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Firm Announces 25th Anniversary Lecture

 

Justice Amina Augie of the Supreme Court will deliver the 25th anniversary lecture of a law firm, Kenna Partners.

It will be chaired by the first female Senior Advocate of Nigeria (SAN) Chief ‘Folake Solanke.

In commemoration of the firm’s silver jubilee, a colloquium with the theme: Footprints in Law and Society: Towards a paradigm shift, will be held.

A panel consisting of members of the bench, legal luminaries and other professionals will discuss the evolution of law and legal practice. They include former Foreign Affairs Minister Odein Ajumogobia (SAN) and Mr. Damian Dodo (SAN).

The firm will unveil a book: Brief insights: a Selection of Milestone Cases, which chronicles notable court decisions.

Kenna Partners’ Principal Partner Prof Fabian Ajogwu (SAN) said: “The book is a careful selection of cases, the persuasive arguments of lawyers and the decisions that have enriched legal practice and modern legal history in recent times. “The milestone cases selected and discussed touch on practice and procedure, company law, real estate, fundamental human rights, election petition, oil and gas, maritime, amongst others. “The book is another contribution to legal knowledge and practice in Nigeria by the law firm of Kenna Partners.”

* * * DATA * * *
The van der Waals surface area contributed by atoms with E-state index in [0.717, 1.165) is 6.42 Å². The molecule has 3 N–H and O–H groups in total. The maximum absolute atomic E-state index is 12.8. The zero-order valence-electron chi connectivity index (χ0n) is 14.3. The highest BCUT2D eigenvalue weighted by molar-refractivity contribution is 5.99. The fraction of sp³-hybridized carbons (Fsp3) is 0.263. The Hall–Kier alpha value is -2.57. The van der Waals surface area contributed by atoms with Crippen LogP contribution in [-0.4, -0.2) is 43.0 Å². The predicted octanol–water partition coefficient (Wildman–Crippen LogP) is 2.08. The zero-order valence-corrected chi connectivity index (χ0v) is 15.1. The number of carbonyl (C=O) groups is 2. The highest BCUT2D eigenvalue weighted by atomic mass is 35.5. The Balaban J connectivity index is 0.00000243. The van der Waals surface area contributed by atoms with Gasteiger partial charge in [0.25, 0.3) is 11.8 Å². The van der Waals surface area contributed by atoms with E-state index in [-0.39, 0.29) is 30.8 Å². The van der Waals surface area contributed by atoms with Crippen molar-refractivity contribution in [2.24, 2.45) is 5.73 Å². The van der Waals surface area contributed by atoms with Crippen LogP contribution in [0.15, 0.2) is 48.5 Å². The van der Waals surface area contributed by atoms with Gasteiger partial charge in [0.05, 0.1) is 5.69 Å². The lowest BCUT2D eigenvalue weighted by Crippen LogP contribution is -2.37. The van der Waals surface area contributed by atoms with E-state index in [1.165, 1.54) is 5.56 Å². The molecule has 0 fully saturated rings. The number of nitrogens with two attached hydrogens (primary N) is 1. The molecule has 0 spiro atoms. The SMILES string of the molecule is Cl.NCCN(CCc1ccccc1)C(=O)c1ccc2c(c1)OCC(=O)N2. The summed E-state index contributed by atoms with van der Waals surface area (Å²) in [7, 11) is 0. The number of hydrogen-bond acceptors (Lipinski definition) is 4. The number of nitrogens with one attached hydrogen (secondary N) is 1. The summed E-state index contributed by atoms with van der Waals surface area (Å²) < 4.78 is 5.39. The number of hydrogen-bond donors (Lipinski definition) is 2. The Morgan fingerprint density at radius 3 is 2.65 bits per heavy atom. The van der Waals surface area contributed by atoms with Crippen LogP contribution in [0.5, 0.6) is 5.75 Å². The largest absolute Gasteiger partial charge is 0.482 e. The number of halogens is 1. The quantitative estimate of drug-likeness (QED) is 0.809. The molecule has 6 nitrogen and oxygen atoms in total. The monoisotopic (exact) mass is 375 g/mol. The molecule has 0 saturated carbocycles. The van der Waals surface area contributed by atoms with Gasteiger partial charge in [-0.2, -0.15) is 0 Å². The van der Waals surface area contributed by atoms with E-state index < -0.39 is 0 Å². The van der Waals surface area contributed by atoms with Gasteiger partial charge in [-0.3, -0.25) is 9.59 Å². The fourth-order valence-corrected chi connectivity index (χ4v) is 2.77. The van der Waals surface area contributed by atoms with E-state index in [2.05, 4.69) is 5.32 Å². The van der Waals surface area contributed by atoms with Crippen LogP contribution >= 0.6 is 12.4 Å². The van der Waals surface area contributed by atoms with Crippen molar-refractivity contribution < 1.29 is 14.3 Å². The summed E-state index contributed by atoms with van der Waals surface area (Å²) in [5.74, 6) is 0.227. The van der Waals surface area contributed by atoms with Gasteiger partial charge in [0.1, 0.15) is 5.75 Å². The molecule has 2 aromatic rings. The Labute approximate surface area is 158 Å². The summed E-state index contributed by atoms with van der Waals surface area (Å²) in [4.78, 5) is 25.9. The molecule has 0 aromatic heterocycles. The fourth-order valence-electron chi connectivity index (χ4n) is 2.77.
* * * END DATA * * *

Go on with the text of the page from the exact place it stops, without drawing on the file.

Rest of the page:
The event will hold on Friday at the Oriental Hotel in Victoria Island, Lagos.

Ajogwu said Justice Augie would discuss how the legal profession can retain its cherished traditions while evolving to meet the emerging realities of a dynamic and interconnected modern world. “Law continues to be an instrument of social engineering and as the law evolves, there is a need for lawyers, judges and the entire legal system to adopt changes in the approach to addressing challenges in the society,” he said.

On how the firm has come this far, Ajogwu said Kenna Partners places premium on human capital, adding that they have a seamless structure that ensures things work with or without him.

He said he hoped that the firm, with its succession plan, will get better in years to come.

SOURCE: The Nation, 20 November, 2018.